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Interpersonal Psychotherapy (IPT)

Interpersonal Psychotherapy (IPT) is a highly structured and time-limited form of psychotherapy that was originally developed for treating Major Depression. It is based on the premise that Depression is often triggered by interpersonal stresses and that mental health problems tend to occur within an interpersonal context.

In particular, IPT identifies four areas of interpersonal functioning that could potentially be related to an individual's mental health symptoms. These areas include Interpersonal Disputes, Role Transitions, Grief, and Interpersonal Deficits, and are described in further detail below.

The first two sessions of the therapy are dedicated to gathering information from the patient and reviewing their symptoms and experiences in order to determine which of these four areas of interpersonal functioning is most affected and best accounts for their symptoms. In this initial phase, an "interpersonal inventory" is performed, which is essentially a register of all the key relationships in the individual's life, categorized according to the four areas mentioned above. Then, in sessions 3-14, the main work of the therapy takes place, where the therapist helps the client work through their difficulties in the given area of interpersonal functioning upon which they chose to focus. The last two sessions are used to consolidate the lessons and gains that the client has acquired as well as to deal with any feelings of loss in view of the end of the therapy.

The four areas of interpersonal functioning that can lead to psychological distress are described by IPT as follows:

    Interpersonal Disputes: These include disputes or conflicts with any one of the important people in one's life, be it a spouse, partner, family member, or someone in one's social or work settings. These conflicts, by definition, are ones that lead to a significant amount of ongoing stress for the client. The aim of IPT is to clarify the nature of the dispute and the divergent expectations of each person, to identify any problems of communication, understanding or unreasonable expectations in the relationship, and then to help the client learn the necessary tools to better manage and resolve these disputes.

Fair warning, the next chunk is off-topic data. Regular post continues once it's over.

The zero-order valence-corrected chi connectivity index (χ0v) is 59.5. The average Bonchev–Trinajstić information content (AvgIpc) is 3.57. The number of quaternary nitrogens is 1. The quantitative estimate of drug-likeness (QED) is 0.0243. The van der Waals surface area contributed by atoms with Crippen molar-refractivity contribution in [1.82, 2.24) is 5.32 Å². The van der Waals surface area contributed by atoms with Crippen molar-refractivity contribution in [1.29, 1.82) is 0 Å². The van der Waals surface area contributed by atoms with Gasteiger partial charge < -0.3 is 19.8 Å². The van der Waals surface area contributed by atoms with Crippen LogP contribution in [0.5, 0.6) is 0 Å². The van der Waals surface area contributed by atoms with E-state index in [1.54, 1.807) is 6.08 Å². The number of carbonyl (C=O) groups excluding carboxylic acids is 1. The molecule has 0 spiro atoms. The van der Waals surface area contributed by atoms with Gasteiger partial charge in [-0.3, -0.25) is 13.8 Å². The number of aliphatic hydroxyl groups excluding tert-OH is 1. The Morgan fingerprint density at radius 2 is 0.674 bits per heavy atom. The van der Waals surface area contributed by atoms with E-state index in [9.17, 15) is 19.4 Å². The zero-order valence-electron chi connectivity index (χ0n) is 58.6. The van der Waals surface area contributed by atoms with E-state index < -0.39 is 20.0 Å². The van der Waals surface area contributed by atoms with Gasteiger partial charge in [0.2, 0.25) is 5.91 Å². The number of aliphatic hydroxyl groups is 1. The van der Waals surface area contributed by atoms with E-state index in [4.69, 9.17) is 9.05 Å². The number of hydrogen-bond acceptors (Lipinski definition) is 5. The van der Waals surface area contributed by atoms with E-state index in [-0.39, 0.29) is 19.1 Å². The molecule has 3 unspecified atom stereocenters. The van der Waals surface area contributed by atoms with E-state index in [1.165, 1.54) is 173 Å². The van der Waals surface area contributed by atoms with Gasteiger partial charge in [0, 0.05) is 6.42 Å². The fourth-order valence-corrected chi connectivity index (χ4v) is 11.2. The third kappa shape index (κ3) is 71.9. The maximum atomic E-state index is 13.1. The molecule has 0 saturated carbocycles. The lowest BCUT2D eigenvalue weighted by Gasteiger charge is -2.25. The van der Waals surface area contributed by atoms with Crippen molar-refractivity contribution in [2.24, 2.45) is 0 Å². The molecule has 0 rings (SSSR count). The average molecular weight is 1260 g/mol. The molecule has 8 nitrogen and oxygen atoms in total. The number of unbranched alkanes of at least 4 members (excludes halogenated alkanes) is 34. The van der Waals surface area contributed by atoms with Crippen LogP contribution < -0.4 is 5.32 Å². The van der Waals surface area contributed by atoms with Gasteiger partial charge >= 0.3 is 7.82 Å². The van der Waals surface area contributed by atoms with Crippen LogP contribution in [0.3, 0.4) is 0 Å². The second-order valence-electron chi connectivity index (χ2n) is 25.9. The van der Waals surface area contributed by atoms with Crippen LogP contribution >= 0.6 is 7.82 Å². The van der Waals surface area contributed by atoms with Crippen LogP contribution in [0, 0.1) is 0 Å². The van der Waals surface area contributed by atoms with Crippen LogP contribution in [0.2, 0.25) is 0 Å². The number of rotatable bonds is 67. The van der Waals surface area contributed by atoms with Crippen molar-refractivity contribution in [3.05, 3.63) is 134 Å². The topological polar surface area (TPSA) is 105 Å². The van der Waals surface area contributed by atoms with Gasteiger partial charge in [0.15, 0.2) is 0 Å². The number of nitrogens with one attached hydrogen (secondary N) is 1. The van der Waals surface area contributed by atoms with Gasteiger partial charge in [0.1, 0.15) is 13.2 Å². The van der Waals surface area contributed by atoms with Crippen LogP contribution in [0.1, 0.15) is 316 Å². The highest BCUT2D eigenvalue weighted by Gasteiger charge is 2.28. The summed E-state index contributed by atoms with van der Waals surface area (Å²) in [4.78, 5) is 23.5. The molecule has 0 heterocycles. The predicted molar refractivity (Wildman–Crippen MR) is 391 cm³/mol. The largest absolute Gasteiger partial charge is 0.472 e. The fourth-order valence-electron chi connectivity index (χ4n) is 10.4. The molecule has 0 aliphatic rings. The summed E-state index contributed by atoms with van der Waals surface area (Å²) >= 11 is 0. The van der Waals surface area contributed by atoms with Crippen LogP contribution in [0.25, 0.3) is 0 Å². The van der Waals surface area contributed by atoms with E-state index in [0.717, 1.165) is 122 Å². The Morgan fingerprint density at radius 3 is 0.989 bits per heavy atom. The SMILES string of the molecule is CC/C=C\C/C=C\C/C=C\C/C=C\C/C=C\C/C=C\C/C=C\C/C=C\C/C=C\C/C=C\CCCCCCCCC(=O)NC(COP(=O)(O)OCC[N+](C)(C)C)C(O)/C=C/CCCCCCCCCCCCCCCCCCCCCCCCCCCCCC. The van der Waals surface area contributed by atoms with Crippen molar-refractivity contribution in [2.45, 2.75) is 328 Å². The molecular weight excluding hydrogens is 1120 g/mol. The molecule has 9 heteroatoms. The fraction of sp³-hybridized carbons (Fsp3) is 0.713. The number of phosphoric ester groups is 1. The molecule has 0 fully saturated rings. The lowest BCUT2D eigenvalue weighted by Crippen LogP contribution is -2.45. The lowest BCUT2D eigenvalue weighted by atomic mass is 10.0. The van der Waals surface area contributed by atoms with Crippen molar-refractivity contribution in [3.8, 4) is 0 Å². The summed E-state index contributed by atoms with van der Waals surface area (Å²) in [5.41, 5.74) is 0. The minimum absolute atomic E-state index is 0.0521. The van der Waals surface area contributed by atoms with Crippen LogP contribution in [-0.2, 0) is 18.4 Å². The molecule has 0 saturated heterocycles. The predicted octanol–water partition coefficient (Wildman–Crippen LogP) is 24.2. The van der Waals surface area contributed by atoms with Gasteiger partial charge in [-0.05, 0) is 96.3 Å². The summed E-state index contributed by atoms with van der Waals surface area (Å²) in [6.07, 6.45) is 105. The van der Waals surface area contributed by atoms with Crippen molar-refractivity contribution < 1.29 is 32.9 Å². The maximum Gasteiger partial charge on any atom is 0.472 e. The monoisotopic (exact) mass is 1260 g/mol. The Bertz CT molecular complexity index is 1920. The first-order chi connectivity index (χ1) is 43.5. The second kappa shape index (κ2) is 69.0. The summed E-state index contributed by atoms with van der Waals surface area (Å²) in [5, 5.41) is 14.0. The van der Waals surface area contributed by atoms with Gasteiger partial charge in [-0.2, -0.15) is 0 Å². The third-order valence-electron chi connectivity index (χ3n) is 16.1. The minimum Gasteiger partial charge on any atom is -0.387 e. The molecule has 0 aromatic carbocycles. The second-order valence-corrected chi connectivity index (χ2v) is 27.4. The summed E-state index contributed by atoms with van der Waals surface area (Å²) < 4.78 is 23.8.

Role Transitions: These are changes that a person will experience in their life circumstances, be it moving to a new home, changing jobs, graduating from school, the end of a relationship, getting married, or any other numerous examples, big or small, of life changes. These life transitions, even when they seem positive, can lead to Depression or other mental health difficulties when they are experienced as a significant loss of a part of one's life that one is giving up or leaving behind. In these cases, the goal of IPT is to help the client to reappraise the old and new roles, to identify sources of difficulty in the new role and come up with solutions for these.

    Grief: In IPT, this refers solely to a loss of a loved one through death (other forms of loss are included in the category of Role Transitions). The role of the IPT therapist in these cases will be to help the client gain a clear and meaningful picture of their relationship with the one they lost, which includes both the positive and negative aspects of this relationship, and where the client is encouraged to let themselves experience the various emotions related to this loss. The goal is also to help the client become ready to be open to new relationships.

    Interpersonal Deficits: These are cases where a client has few close interpersonal relationships. The aim of IPT here will be to identify some of the reasons why the client seems to have difficulty finding or maintaining close relationships, in part by using the therapeutic relationship between the client and therapist as a way for understanding the client's way of being with other people. The therapist will then help the client to develop certain skills that could improve their chances of having healthy and satisfying relationships.

Applications of Interpersonal Psychotherapy

IPT is considered a first-line therapy for Major Depression based on the numerous studies that have shown it to be effective for this purpose [ref]. It can also be used for treating Dysthymia [ref], and an offshoot of IPT, called Interpersonal and Social Rhythm Therapy (IPSRT) has shown promise in the treatment of Bipolar Disorder [ref, ref, ref]. A small but growing body of research indicates that IPT may have a role to play in the treatment of Eating Disorders [ref, ref] and Panic Disorder [ref].